When put in a similar situation where I had vague instructions from above and had to convey them to my team, I took a different approach. Rather than say, "I don't know," I made an executive decision. I knew what parts were most likely not critical in my manager's mind and just made a decision. This allowed my team to start work and to be comfortable with what I was asking of them.
Another example, also from the same training. At one point we were having a brainstorming session. Those of us who were workers asked whether we were trying to come up with solutions to problem A or problem B. The management said to just do both. We could sort them out later. This didn't work well. There was no agreement about what it was we were deciding and so there was no criteria to decide if something was appropriate or not. The whole thing was quite frustrating.
These two instances--assigning work and running a meeting--are places where providing clarity is extremely important. Without clarity, your team will feel frustrated and you will be perceived as lacking confidence or worse, being a flip-flopper. If your team is convinced that their mission will change soon, they won't give it their all. They'll wait for the change. Likewise, if you don't have clear goals in a meeting, it will just drag on and on and there is a good chance you'll leave without having made a decision.
Here is some advice for both situations.
When assigning work, be precise and be decisive. You have to know your audience. If you are talking to junior team members, you'll need to give a lot of guidance. You'll likely need to circle back several times and bring them back on course. If they are doing the right thing, be sure to let them know this explicitly. Tacit approval is very disconcerting--especially to younger team members. If you are talking to senior team members, they won't need much direction. They are capable of filling in the blanks themselves. Be sure to let them know you are leaving the rest of the decisions up to them though. If not, they may worry that you'll circle back later and undercut their decisions.
When running a meeting where you want to make a decision, you need to be clear what the goal is and how you'll decide if you got there. To do this, you need to know the answers to these two questions before you start the discussion. First, "What precisely is it we're trying to decide?" It should be one thing. If it is two, divide that up into two clearly delineated discussions. Second, "What is the criteria for deciding the answer?" It isn't enough to know what you want to decide. It is equally important to know how you'll recognize the decision. Share both of these pieces of information with the team. Finally, during the meeting, you need to be in control. That means you need to recognize when the team is going off on a rabbit-trail and ring them back. You need to observe when consensus is forming and help it along.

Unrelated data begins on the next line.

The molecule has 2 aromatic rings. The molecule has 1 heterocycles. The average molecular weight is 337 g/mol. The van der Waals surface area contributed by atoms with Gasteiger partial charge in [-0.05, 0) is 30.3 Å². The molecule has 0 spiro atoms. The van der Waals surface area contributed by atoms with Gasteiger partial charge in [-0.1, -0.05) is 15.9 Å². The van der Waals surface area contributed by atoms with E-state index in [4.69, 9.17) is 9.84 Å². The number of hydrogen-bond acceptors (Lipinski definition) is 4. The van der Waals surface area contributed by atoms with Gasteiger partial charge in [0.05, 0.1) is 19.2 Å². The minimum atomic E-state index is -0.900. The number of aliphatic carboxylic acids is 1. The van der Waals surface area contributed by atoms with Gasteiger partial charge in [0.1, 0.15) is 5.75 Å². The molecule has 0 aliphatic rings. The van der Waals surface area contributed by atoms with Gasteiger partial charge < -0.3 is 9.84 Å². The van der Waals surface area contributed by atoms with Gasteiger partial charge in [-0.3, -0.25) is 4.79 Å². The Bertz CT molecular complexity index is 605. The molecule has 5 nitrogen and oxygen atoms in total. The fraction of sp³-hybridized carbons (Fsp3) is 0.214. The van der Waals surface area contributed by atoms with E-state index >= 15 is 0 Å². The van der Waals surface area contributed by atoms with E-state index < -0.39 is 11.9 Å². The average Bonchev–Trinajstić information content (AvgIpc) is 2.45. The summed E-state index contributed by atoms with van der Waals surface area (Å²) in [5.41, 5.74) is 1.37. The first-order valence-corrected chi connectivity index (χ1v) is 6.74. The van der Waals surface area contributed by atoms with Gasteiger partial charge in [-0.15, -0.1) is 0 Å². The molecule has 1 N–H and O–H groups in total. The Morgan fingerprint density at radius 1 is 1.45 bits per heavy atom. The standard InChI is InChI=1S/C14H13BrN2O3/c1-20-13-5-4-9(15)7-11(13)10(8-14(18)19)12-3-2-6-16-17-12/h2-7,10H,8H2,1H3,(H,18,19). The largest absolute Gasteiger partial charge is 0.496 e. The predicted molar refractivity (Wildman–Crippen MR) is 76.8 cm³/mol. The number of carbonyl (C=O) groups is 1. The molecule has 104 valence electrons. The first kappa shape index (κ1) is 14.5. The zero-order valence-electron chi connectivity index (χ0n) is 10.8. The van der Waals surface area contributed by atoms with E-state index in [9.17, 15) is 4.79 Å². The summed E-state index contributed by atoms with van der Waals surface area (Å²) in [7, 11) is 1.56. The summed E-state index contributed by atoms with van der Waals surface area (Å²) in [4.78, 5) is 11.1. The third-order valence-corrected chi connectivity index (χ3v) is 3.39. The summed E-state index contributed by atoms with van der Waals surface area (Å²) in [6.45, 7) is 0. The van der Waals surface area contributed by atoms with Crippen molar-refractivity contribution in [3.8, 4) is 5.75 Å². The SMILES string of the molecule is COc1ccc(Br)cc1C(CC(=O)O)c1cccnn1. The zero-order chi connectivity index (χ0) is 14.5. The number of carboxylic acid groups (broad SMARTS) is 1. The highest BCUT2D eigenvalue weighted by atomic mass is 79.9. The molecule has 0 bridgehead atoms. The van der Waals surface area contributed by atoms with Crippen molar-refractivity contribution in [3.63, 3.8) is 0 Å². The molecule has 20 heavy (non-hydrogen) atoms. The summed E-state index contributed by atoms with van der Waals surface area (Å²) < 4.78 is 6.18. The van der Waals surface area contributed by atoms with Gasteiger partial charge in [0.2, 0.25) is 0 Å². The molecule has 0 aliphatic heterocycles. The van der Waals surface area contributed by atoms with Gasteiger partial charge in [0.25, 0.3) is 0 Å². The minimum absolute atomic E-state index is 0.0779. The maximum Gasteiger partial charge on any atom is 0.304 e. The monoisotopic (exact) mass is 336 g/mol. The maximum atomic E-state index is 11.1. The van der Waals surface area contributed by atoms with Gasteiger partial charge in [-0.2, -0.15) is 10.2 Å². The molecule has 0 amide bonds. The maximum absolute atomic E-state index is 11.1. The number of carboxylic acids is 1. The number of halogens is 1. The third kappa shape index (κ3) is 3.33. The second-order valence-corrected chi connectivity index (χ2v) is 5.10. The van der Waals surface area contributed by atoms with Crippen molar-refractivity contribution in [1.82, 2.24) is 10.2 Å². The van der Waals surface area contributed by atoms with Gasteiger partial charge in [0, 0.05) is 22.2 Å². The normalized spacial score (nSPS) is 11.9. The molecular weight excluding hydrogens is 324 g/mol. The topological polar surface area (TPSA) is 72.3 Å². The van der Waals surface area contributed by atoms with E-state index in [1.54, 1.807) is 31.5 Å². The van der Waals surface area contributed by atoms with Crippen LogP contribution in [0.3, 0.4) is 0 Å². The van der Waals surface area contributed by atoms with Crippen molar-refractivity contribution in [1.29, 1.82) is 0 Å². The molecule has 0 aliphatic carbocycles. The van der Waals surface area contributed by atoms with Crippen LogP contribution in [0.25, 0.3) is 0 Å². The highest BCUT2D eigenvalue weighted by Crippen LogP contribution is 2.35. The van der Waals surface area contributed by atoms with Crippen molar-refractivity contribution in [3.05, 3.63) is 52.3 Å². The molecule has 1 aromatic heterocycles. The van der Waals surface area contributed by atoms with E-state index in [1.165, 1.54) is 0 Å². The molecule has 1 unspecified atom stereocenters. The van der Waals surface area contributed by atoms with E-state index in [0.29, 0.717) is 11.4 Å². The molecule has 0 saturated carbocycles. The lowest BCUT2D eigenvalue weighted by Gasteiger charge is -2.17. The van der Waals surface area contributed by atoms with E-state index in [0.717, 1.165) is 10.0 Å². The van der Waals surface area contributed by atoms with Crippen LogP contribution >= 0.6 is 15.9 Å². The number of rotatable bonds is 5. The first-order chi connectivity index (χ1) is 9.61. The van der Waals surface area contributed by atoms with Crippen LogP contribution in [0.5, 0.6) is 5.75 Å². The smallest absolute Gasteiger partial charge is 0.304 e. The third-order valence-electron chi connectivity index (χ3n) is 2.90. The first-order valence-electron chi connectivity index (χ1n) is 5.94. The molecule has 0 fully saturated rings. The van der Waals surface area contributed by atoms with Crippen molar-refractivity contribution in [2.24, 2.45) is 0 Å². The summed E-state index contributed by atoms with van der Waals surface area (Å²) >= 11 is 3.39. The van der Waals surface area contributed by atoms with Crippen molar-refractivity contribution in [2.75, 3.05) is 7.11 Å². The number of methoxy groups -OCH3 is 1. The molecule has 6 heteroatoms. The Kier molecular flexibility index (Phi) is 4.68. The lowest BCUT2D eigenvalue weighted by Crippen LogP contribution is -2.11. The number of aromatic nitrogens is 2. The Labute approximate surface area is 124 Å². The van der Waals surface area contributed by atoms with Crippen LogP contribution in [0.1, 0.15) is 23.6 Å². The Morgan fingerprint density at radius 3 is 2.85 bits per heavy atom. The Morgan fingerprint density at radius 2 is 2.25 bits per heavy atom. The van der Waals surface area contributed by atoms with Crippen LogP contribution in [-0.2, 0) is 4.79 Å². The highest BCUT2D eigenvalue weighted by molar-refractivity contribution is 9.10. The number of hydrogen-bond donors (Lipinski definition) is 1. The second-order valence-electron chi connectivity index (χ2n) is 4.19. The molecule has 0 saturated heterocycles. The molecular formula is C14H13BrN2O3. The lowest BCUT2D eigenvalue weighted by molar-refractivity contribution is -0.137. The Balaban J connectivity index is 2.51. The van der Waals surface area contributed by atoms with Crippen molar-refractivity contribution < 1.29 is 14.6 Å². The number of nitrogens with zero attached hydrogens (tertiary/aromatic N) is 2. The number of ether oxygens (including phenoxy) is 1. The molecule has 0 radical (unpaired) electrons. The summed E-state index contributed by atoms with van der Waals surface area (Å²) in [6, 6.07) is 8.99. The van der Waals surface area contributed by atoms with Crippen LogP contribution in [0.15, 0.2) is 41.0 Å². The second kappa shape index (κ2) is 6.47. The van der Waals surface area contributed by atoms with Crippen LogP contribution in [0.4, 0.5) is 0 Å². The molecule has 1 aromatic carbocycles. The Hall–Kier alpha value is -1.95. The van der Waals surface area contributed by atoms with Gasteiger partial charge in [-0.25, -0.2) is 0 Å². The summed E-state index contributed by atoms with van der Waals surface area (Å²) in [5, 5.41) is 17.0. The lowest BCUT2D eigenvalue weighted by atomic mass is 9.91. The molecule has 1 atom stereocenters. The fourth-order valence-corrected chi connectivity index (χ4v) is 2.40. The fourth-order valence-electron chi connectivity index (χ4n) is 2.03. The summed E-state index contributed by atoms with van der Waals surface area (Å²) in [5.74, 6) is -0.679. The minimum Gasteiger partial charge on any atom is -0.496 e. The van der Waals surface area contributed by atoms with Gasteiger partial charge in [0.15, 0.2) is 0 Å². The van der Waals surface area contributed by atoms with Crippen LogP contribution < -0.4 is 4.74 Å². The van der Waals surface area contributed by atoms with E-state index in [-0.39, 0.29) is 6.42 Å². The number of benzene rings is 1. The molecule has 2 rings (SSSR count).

In my mind, more than any technical expertise, more than growing your team, more than putting the right process in place, the most important part of being a good leader is providing your team with a clear vision of where they are going and why. If they have this vision, they'll make the right choices. If they don't, you'll have low morale and incoherent decisions being made. This vision doesn't have to be imposed by you. It can be influenced by the team. You are responsible for being a clear advocate for direction, not necessarily for deciding it.
Monday, July 23, 2007
Or: Guidelines for dealing with a newbie.
If you are an experienced programmer or a manager, the chances are that you've had to deal with a new hire (or intern) who asks lots of questions. No matter who you are, you likely were that annoying newbie at some point in your career. Being inexperienced and new means the person doesn't the answers. More than that, they don't know how to find the answers. For this person, the easiest way to get answers is to ask someone. So they asks lots of questions. At first, it's fun answering the questions. However, after a while, it gets tiring. It can feel as if you're doing all of their work for them. If you don't watch it, you might be. If you find your time being monopolized by someone asking for too much help, here are a few suggestions.
- Let them know that asking questions is the right thing to do - Before you try to curtail their questions, make sure they know that you aren't trying to quash them altogether. It is important that they not get too frustrated or spend way too long on a problem.
- Set up office hours - Just like a professor in college, consider setting up specific times when this person can come ask you questions. This will encourage them to batch up their questions and spend time trying to solve the issues on their own. This tactic also ensures that you have large blocks of uninterrupted time to get your own work done.
- Set minimum research times - Set up a minimum amount of time this person should spend investigating on their own before they come to you with a question. My suggestion is on the order of two hours.
- Give them a list of actions to take before coming to you - Provide a list of questions this person should answer or tasks they should complete before coming to you with a question. Give them a checklist to facilitate their ability to investigate on their own.